Executives: How to Move Up or Move Out of Your Organization

A shockingly high 28% of people currently employed are actively seeking new employment, and more than 40% are “passively open to new opportunities,” according to Gartner. The research firm also says that since the financial crisis of 2008, some organizations have chosen to remove layers of middle management, which reduces opportunities for promotions.

Compensation also plays a factor in why employees leave jobs. One Gallup poll found that almost half of all employees would consider leaving their organization for a new job if it offered a raise up to 20% or less.

Looking at statistics like this, it is clear that taking control of your career’s trajectory is critical. After three decades as a corporate fast-tracker and six years as a professional career and job search coach, I have learned a lot about accountability versus abdication of career success. I have even been guilty of the latter. Some leaders do fall into the “blame game” trap, so I would like to share my three rules for positioning yourself to get promoted or recognizing when it is time to move on.

Rule No. 1: Recognize that you are who cares most about your career.

Let’s face it: You should care about your career and be the one who steers its course. As such, ask yourself which actions you are deliberately and methodically taking to move your career to the next level. You are not alone when saying, “Yeah, I should care more,” so why not be one of the few who actually makes it happen?

Once you accept accountability, it is time to take the next steps. First, set your goal, then, revamp critical documents, such as your resume or cover letter. Finally, map out your plan. (Rule No. 2 elaborates more on this.)

Rule No. 2: Build your options.

Again, see Rule No. 1: Recognize that no one cares about your career as much as you do. Next time you find yourself complaining about being stuck, ask yourself, “Am I doing anything to change my employment and resulting financial situation?” Most of us rely too much on our boss or our company to guide our career, promote us and assure our happiness on virtually every level. But the days of leaving your career in the hands of others are gone; today, you need to be in the driver’s seat of your career.

Do you know you can act right now to develop career choices? If you are stuck, follow these steps:

  • Research your next career move. Sit down at your computer, and document your findings on the following: target companies, sample job descriptions, whether you know anyone at those companies, who you need to meet with, etc. Write down your plan.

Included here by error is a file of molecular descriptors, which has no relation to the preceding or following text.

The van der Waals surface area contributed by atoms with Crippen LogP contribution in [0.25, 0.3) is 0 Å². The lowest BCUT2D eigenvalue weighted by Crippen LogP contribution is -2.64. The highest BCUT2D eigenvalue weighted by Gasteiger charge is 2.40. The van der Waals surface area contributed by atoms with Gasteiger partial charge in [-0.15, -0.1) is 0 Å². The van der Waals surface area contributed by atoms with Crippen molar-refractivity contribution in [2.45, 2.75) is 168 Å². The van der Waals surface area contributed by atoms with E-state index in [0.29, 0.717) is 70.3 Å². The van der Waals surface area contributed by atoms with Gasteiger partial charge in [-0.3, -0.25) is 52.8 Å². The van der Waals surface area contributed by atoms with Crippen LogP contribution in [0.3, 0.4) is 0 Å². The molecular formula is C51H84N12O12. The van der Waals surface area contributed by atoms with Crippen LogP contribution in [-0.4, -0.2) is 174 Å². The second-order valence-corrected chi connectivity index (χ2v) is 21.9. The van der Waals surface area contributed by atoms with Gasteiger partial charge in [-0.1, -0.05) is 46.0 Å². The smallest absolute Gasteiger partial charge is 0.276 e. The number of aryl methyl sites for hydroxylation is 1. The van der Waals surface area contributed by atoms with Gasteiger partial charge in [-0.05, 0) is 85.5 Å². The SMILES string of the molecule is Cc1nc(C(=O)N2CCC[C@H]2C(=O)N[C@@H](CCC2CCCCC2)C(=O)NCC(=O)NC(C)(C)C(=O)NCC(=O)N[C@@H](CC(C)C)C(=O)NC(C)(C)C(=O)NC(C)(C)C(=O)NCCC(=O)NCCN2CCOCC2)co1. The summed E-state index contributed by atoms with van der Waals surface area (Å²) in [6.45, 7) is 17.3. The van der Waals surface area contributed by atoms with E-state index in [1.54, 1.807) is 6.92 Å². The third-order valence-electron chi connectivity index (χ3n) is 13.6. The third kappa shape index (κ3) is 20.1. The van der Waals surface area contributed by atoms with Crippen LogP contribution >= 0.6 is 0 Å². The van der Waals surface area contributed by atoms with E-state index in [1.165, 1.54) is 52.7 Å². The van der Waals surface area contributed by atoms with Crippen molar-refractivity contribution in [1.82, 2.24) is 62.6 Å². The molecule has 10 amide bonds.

• Without applying, conduct research to find 10 job descriptions that depict the job you want next, and learn all you can. Fill in the blanks: “I’m seeking a [position] in [industry] in [city]. Examples of companies I would like to work for are …”
  • Block a fixed time in your calendar, day or night, to focus on these job search activities. Commit to your schedule, and don’t let this appointment to yourself slide.
  • Set a target employment date. Ask yourself when you want to be in your next role. How much money would you like to make? What are the steps you need to take to get there?
  • Update your résumé. Start fresh, and research new techniques.
  • Study social media best practices and add your resume to your LinkedIn profile.
  • Learn the latest steps and techniques to excel in your job search — no excuses this time. Be humble and become a learner. Learn by reading blogs, taking an online course, or hiring a coach. Sign up for what best suits your learning habits.
  • Subscribe to local business publications to read the weekly news and learn about the companies in your backyard, sorted by industry and much more. Plus, this gives you access to networking events and gets your finger on the pulse of your local professional market.

Rule No. 3: Take control of your next career move.

Being in control of your career and its destiny is empowering. It will also most likely result in great success, no matter how you define what success means to you. And, whether you make a move within your current company or outside, you might see financial, emotional, and life-changing gains.

Look, nobody said it was going to be easy. And the days of getting tapped on the shoulder for your next career move are over. It is now up to you to tap others on the shoulder. Look at your job search as if the Men in Black “neutralizer” (a device used to erase memories) has been used, and any memories of what you used to do and any out-of-date information about resumes, cover letters and interviewing has been zapped away. The job search has changed, and once you recognize this, you can start your plan. Start thinking, researching, and planning your next career move, even if it’s recommitting to your current role.

In close, with that Men in Black “neutralizer,” I would zap out all the blame and accountability placed on others. It’s your turn to be in the driver’s seat of a new kind of bus. You simply need to learn how to drive it.

This article originally appeared here on Forbes.com.


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